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Living Cautiously With MS as Pandemic Mandates Are Lifted

Throughout the world, people are emerging from the COVID-19 pandemic, returning to a sense of normalcy. With the availability of vaccines, those with fully functioning immune systems can feel comfortable gathering indoors without masks and resuming life as it once was. But this is not the case for everyone.

Many of us with multiple sclerosis (MS) are on medications that suppress our immune systems, reducing our ability to mount a full vaccine response and leaving us more vulnerable to infectious disease. Not only are vaccines less effective for those on immunosuppressants, but our immune systems also struggle to fight off viruses, allowing a more severe illness to set in. As the world says goodbye to mask mandates, MS patients who are immunosuppressed feel abandoned and forgotten. We are often met with judgment as others try to understand how and why the virus still poses a risk to us. Some are quick to assume our worries are excessive, but our fear is valid, and our precautions are warranted. 

For those of us with MS, a more severe case of COVID-19 is certainly a large part of our concern, but it is not the only factor. We know what living with a chronic illness means, and we fear living with long COVID on top of our already exhaustive list of MS symptoms. Take it from us: Chronic illness can impact every day of your life. As I enter public places, I continue to wear a mask to reduce my risk of contracting COVID-19. I continue to socialize outdoors and receive boosters as they are approved because any vaccine response is better than none. Those of us with MS who qualify for a preventative monoclonal antibody search for ways to receive this vital treatment that isn’t readily available. We can feel more protected with the administration of these antibodies, but the production has been limited and finding doses is reduced to pure luck.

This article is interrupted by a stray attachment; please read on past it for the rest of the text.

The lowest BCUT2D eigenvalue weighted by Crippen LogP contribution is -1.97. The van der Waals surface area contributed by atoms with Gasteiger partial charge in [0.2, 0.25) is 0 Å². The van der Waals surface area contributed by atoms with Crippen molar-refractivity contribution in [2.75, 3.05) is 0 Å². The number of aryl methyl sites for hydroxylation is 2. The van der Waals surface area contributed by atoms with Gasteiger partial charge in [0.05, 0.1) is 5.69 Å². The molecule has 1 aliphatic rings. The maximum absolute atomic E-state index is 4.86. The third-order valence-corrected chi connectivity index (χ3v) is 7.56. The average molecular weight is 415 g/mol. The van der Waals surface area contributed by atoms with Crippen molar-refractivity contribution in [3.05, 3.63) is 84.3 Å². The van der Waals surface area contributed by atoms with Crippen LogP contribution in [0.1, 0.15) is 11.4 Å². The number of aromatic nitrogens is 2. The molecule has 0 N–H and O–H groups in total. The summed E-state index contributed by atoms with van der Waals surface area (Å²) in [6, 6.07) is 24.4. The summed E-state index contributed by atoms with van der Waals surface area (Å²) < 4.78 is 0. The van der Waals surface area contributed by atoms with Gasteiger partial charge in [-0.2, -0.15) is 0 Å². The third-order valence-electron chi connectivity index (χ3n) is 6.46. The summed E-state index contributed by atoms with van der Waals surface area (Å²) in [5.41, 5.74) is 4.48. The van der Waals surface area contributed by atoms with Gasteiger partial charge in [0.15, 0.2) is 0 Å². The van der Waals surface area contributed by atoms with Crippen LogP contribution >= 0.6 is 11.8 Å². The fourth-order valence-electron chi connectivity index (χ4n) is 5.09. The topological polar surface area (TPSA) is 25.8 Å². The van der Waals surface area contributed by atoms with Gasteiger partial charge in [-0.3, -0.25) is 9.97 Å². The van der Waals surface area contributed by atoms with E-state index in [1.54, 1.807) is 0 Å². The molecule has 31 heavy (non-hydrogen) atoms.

When I wear a mask, it only protects me to a certain extent. Some patients with MS have children who attend schools where masks are no longer required. With very few students or teachers wearing masks, our children are now in a position of having to choose between wearing a mask to keep their mother or father safe or fitting in with the crowd, a decision they shouldn’t have to make. We, as parents with MS, may face an increased risk of COVID-19 because of it. 

As the majority of the world returns to normal life, those of us with suppressed immune systems hope to be remembered. The help of our community is vital to our wellbeing at a time when a viral threat still exists.  As the availability of more COVID-19 treatments become available, I hope that there will be a time when we can live fully again, despite the status of our immune systems. We are worn down from the pandemic just as much as the rest of the world, but letting our guard down isn’t an option just yet. 

We need our friends, family, and extended community to help protect us so that we can all cross the finish line together. If we help others in their time of need, they’ll be ready to help us if and when that time comes. The world would truly be a beautiful place if we cared and showed concern for all, especially those who walk a path different from our own.

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